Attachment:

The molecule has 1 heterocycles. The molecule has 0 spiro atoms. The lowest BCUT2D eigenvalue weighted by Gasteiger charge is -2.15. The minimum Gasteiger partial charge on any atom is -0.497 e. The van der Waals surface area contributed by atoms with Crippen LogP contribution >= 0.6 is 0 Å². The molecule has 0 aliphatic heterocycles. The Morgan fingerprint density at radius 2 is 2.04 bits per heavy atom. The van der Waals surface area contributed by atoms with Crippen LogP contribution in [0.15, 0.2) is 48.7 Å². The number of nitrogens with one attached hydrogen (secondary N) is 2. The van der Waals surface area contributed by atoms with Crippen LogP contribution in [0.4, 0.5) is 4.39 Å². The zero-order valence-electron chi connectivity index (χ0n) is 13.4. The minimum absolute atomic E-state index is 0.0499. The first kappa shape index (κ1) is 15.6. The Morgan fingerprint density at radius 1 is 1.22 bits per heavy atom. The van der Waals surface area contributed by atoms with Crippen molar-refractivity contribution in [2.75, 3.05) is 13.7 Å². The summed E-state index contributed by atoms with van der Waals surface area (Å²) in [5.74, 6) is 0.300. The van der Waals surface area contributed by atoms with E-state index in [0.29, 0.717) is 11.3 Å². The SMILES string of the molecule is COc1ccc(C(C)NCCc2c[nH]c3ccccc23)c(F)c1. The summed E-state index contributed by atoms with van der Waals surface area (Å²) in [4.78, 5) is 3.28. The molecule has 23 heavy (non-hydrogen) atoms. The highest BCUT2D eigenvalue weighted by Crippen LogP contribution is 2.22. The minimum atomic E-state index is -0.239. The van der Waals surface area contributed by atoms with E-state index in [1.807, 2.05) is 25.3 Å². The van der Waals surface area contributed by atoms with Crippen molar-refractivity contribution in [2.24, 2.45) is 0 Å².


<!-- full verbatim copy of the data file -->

The molecule has 1 heterocycles. The molecule has 0 spiro atoms. The lowest BCUT2D eigenvalue weighted by Gasteiger charge is -2.15. The minimum Gasteiger partial charge on any atom is -0.497 e. The van der Waals surface area contributed by atoms with Crippen LogP contribution >= 0.6 is 0 Å². The molecule has 0 aliphatic heterocycles. The Morgan fingerprint density at radius 2 is 2.04 bits per heavy atom. The van der Waals surface area contributed by atoms with Crippen LogP contribution in [0.15, 0.2) is 48.7 Å². The number of nitrogens with one attached hydrogen (secondary N) is 2. The van der Waals surface area contributed by atoms with Crippen LogP contribution in [0.4, 0.5) is 4.39 Å². The zero-order valence-electron chi connectivity index (χ0n) is 13.4. The minimum absolute atomic E-state index is 0.0499. The first kappa shape index (κ1) is 15.6. The Morgan fingerprint density at radius 1 is 1.22 bits per heavy atom. The van der Waals surface area contributed by atoms with Crippen molar-refractivity contribution in [2.75, 3.05) is 13.7 Å². The summed E-state index contributed by atoms with van der Waals surface area (Å²) in [5.74, 6) is 0.300. The van der Waals surface area contributed by atoms with E-state index in [0.29, 0.717) is 11.3 Å². The SMILES string of the molecule is COc1ccc(C(C)NCCc2c[nH]c3ccccc23)c(F)c1. The summed E-state index contributed by atoms with van der Waals surface area (Å²) in [4.78, 5) is 3.28. The molecule has 23 heavy (non-hydrogen) atoms. The highest BCUT2D eigenvalue weighted by Crippen LogP contribution is 2.22. The minimum atomic E-state index is -0.239. The van der Waals surface area contributed by atoms with E-state index in [1.807, 2.05) is 25.3 Å². The van der Waals surface area contributed by atoms with Crippen molar-refractivity contribution in [2.24, 2.45) is 0 Å².